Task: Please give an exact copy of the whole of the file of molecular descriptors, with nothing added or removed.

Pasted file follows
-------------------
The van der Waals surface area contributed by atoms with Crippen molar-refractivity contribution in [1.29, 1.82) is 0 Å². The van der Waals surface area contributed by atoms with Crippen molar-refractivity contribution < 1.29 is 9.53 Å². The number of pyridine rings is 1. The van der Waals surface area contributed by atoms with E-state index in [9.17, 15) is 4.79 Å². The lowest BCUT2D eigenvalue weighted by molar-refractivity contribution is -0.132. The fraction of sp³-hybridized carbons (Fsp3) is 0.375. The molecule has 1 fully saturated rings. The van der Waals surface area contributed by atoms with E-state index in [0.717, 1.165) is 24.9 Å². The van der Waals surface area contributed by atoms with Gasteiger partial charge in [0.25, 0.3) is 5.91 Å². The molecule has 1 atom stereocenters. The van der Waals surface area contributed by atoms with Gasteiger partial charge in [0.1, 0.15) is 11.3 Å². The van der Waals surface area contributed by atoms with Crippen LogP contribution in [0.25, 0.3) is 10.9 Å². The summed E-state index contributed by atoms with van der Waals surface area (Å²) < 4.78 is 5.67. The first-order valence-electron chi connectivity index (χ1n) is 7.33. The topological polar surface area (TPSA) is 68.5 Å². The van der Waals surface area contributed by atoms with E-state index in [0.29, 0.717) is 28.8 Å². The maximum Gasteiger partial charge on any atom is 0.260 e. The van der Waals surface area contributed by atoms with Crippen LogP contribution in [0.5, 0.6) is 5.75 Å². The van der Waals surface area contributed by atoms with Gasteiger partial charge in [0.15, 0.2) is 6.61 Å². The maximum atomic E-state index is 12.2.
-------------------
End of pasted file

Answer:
The van der Waals surface area contributed by atoms with Crippen molar-refractivity contribution in [1.29, 1.82) is 0 Å². The van der Waals surface area contributed by atoms with Crippen molar-refractivity contribution < 1.29 is 9.53 Å². The number of pyridine rings is 1. The van der Waals surface area contributed by atoms with E-state index in [9.17, 15) is 4.79 Å². The lowest BCUT2D eigenvalue weighted by molar-refractivity contribution is -0.132. The fraction of sp³-hybridized carbons (Fsp3) is 0.375. The molecule has 1 fully saturated rings. The van der Waals surface area contributed by atoms with E-state index in [0.717, 1.165) is 24.9 Å². The van der Waals surface area contributed by atoms with Gasteiger partial charge in [0.25, 0.3) is 5.91 Å². The molecule has 1 atom stereocenters. The van der Waals surface area contributed by atoms with Gasteiger partial charge in [0.1, 0.15) is 11.3 Å². The van der Waals surface area contributed by atoms with Crippen LogP contribution in [0.25, 0.3) is 10.9 Å². The summed E-state index contributed by atoms with van der Waals surface area (Å²) < 4.78 is 5.67. The first-order valence-electron chi connectivity index (χ1n) is 7.33. The topological polar surface area (TPSA) is 68.5 Å². The van der Waals surface area contributed by atoms with E-state index in [0.29, 0.717) is 28.8 Å². The maximum Gasteiger partial charge on any atom is 0.260 e. The van der Waals surface area contributed by atoms with Crippen LogP contribution in [0.5, 0.6) is 5.75 Å². The van der Waals surface area contributed by atoms with Gasteiger partial charge in [0.15, 0.2) is 6.61 Å². The maximum atomic E-state index is 12.2.